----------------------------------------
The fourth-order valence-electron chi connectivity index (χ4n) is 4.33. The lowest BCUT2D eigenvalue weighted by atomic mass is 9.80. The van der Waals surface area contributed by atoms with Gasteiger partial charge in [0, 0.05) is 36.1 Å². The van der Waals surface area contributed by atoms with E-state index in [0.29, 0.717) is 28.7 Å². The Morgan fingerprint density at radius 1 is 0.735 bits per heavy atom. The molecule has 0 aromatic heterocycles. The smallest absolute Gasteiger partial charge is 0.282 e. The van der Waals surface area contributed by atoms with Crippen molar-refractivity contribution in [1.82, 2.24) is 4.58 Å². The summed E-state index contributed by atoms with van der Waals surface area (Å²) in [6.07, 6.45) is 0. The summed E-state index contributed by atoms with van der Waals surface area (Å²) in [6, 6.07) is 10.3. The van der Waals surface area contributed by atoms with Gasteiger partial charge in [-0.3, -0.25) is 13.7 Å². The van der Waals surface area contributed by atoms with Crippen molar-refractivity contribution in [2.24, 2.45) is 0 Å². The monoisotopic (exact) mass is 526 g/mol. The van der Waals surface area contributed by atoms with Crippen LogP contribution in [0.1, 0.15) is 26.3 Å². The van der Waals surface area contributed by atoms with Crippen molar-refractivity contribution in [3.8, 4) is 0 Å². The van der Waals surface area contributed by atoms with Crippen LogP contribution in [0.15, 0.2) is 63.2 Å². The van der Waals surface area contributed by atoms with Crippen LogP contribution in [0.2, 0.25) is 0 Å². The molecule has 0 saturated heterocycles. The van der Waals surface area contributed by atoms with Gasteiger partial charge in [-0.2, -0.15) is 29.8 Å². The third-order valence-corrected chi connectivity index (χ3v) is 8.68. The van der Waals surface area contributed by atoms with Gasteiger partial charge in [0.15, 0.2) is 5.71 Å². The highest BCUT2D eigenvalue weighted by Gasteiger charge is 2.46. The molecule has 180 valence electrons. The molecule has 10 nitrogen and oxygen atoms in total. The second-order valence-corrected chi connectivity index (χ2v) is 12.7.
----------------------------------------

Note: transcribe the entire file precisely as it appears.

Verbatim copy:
The fourth-order valence-electron chi connectivity index (χ4n) is 4.33. The lowest BCUT2D eigenvalue weighted by atomic mass is 9.80. The van der Waals surface area contributed by atoms with Gasteiger partial charge in [0, 0.05) is 36.1 Å². The van der Waals surface area contributed by atoms with E-state index in [0.29, 0.717) is 28.7 Å². The Morgan fingerprint density at radius 1 is 0.735 bits per heavy atom. The molecule has 0 aromatic heterocycles. The smallest absolute Gasteiger partial charge is 0.282 e. The van der Waals surface area contributed by atoms with Crippen molar-refractivity contribution in [1.82, 2.24) is 4.58 Å². The summed E-state index contributed by atoms with van der Waals surface area (Å²) in [6.07, 6.45) is 0. The summed E-state index contributed by atoms with van der Waals surface area (Å²) in [6, 6.07) is 10.3. The van der Waals surface area contributed by atoms with Gasteiger partial charge in [-0.3, -0.25) is 13.7 Å². The van der Waals surface area contributed by atoms with Crippen molar-refractivity contribution in [2.24, 2.45) is 0 Å². The monoisotopic (exact) mass is 526 g/mol. The van der Waals surface area contributed by atoms with Crippen LogP contribution in [0.1, 0.15) is 26.3 Å². The van der Waals surface area contributed by atoms with Crippen molar-refractivity contribution in [3.8, 4) is 0 Å². The van der Waals surface area contributed by atoms with Crippen LogP contribution in [0.15, 0.2) is 63.2 Å². The van der Waals surface area contributed by atoms with Crippen LogP contribution in [0.2, 0.25) is 0 Å². The molecule has 0 saturated heterocycles. The van der Waals surface area contributed by atoms with Gasteiger partial charge in [-0.2, -0.15) is 29.8 Å². The third-order valence-corrected chi connectivity index (χ3v) is 8.68. The van der Waals surface area contributed by atoms with Gasteiger partial charge in [0.15, 0.2) is 5.71 Å². The highest BCUT2D eigenvalue weighted by Gasteiger charge is 2.46. The molecule has 180 valence electrons. The molecule has 10 nitrogen and oxygen atoms in total. The second-order valence-corrected chi connectivity index (χ2v) is 12.7.